In a shocking announcement, Nintendo revealed Friday that it is altering its projected Wii U sales forecast from 9 million units to 2.8 million units. For all you English majors out there, that’s a 70% decrease. This could not have come at a worse time for Nintendo, as Microsoft and Sony are seeing sales for their next-gen consoles steadily increasing and the buzz surrounding both the PS4 and Xbox One has continued to become more positive since their release last year.
Honestly, Nintendo has no one to blame for this fiasco but themselves. Nintendo owns the rights to the Pokemon Franchise, the Zelda franchise, the Metroid franchise, and the Mario franchise, all which had titles that contributed to the record breaking sales of Nintendo’s last console, the Wii. But now, almost 14 months since the Wii U’s release, we have seen one new Mario game: Super Mario 3D World. Granted, this game was a critical and commercial success, but one game does not a console make.
Did Microsoft stop releasing games after Halo took the world by storm? Did Sony stop making games after franchises like Ratchet and Clank and SOCOM became so popular? Of course not, and that’s why Sony and Microsoft are sitting pretty while Nintendo is floundering around, searching for a solution that will allow the Wii U to compete with the PS4 and Xbox One.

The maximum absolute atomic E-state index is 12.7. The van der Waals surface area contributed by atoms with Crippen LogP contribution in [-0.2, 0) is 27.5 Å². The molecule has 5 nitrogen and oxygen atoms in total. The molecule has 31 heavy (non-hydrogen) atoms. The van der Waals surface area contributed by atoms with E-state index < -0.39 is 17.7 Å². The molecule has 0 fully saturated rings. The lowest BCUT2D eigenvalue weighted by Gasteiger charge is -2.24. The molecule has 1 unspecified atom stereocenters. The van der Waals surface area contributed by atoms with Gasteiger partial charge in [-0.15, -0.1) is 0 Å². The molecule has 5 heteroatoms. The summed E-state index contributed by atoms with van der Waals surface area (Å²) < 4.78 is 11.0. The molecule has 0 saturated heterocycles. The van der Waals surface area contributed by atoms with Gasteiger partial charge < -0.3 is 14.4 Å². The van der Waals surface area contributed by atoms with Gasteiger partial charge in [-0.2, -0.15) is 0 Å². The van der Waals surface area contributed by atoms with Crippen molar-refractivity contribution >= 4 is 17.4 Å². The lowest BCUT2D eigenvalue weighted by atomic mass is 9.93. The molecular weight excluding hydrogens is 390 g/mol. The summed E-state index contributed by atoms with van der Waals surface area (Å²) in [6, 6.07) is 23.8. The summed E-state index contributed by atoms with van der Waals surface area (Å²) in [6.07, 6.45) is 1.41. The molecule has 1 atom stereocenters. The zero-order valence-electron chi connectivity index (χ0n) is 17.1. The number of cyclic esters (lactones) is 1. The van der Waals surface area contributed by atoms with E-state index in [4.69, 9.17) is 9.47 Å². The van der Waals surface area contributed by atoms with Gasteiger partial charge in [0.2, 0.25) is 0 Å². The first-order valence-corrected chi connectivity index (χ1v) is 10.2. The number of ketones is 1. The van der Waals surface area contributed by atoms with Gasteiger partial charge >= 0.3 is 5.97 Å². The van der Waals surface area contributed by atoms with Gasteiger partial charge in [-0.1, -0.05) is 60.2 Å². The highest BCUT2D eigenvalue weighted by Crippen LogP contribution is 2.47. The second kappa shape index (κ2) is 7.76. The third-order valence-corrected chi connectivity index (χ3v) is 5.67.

Gamers everywhere are pining for an HD release of Majora’s Mask or Metroid Prime, yet 14 months in Nintendo has all but ignored these pleas. The biggest release for Nintendo this year came for the 3DS, and that was Pokemon X and Y. The game sold more than 3 million copies, an astounding number for a handheld game. But again, one successful game isn’t enough to justify the lack of Wii U releases. It just isn’t.
Where Nintendo goes from here, only they know. Clearly, whatever structure they have had in place for the last couple years is failing. While the future of Nintendo is uncertain, the one thing we know for sure is that a 70 percent drop in sales projections for their main console and biggest product just won’t cut it. Something must be done, and done quickly, or the company that has been a staple of the video game world for the last 30 years may cease to exist.